This page demonstrates the mechanics of what happens in such a system when dangerous tendencies are not held in check and misgivings are finally expressed.
In our case, fear made it impossible to remain in the group; fear of staying, fear of leaving, fear of criticising, fear of manipulation, fear of acquiescing.
We were trapped.
It was high time to raise concerns.
I went to the pastor (whom I regarded as my 'Dad') in private with a letter. It acknowledged his pastoring gift, and the gratitude we felt for his care, concern, help and wisdom towards our family down through the years. It acknowledged how hard his upbringing had been and how this must have made things difficult for him. It raised misgivings about the increasingly legalistic tone of meetings and about statements that he had begun to make which, from any religious view, were unsupportable.
It expressed a desire to continue working with him.
His response was not one of acceptance.
He clearly believed that Satan was attacking him and he referenced the story of Peter and his unfortunate encounter with Jesus. ("Get behind me, Satan!")
On the following Sunday meeting his paranoia become even more pronounced. He spoke of those who intended to topple the leadership! He railed against 'those who attack in their intellectual pride' and the evils of criticism. He cited the biblical stories of Miriam, Daniel and what happened to his critics, as well as Ananias and Sapphira. He was angry. This was the beginning of a steady indoctrination process against 'the critics', conducted publicly through every meeting.
The following day I told him that I was unable to remain in a church in which the pastor preached himself beyond correction and pleaded with him to let me help him. Our meeting ended with him requiring me to read out loud from a piece of paper he had already prepared, Hebrews 13:17 'Obey your leaders and submit to their authority...'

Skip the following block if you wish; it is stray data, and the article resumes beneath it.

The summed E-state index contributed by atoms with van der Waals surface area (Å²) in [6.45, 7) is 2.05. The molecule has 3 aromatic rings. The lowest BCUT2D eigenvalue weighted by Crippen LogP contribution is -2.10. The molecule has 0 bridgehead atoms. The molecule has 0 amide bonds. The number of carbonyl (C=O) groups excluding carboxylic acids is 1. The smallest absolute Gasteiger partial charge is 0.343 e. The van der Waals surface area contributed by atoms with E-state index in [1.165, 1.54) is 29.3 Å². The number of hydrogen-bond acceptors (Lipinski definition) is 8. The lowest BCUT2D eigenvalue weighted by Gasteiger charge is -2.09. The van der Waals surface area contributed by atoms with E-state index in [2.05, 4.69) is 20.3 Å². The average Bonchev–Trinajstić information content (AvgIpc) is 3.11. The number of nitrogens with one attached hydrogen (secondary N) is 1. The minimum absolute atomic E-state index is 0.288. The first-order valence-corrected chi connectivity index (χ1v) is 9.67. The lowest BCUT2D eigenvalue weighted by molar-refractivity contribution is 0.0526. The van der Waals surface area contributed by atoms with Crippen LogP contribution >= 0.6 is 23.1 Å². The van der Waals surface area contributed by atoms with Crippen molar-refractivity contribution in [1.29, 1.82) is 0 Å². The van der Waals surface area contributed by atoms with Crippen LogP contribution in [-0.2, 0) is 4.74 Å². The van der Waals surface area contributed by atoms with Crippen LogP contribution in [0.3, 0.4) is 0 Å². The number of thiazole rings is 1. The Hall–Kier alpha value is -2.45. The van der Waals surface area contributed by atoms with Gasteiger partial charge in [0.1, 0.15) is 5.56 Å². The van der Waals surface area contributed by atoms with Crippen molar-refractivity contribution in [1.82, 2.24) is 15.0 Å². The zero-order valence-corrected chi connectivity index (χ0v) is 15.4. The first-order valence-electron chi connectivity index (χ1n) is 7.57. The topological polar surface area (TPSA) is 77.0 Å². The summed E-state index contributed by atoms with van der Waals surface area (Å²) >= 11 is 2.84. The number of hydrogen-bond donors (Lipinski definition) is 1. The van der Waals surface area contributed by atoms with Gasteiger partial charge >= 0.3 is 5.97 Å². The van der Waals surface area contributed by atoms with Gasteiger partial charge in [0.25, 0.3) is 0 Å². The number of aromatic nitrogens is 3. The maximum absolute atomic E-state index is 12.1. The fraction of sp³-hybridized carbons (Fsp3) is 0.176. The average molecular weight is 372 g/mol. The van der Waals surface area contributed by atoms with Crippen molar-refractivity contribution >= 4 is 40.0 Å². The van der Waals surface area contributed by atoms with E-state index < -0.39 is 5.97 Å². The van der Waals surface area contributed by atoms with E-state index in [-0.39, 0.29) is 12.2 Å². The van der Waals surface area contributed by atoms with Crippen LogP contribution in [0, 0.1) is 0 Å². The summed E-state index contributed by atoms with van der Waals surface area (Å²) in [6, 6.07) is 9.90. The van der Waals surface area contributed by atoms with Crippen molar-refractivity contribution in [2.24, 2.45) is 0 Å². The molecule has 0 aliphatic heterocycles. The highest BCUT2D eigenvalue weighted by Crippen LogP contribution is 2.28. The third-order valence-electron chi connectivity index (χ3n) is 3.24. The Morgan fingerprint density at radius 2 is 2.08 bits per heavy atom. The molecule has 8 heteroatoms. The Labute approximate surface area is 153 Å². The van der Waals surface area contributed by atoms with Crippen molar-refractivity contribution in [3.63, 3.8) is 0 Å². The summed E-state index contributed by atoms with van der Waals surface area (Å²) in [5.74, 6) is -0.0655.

We decided that we would remain in the church for a further nine months, in the hope that we would see change.
Instead this encounter ignited nine months of escalating manipulation and accusation, ramping up the pressure against us to 'repent'.
We were on trial with no right to speak and no council for our defence.
The vilification conducted through public preaching did not mention us specifically by name. It was, however, intended to instil fear and did so very successfully. This deliberate tactic ('There are disruptive spirits among us, beware!') served to unsettle the 'faithful', as well as lay a foundation for false accusation, while maintaining plausible deniability. It allowed him to create suspicion and fear of dissent in the flock, leaving us in a high state of anxiety and battling emotionally against the accusations leveled against our own integrity and relationship with God.
It was difficult not to justify ourselves. To do so publicly would confirm his charges of being divisive. To do so to our friends would be gossip and slander. And he had made it increasingly clear that he would not hear us.
As time went on, he told the congregation that 'right-hand men' often rose against leadership to overthrow them (I was perceived as his right-hand man). He made the congregation recite, on several occasions, a paranoid prayer, 'I forgive all those who, in their anger, taunt me with contempt of my person...'. He was keen to demonstrate how well he forgave his critics, while closing his ears to those who felt it necessary to plead with him to listen. The prayer itself appeared to manipulate the 'faithful' into believing that we were among those who 'taunted' him.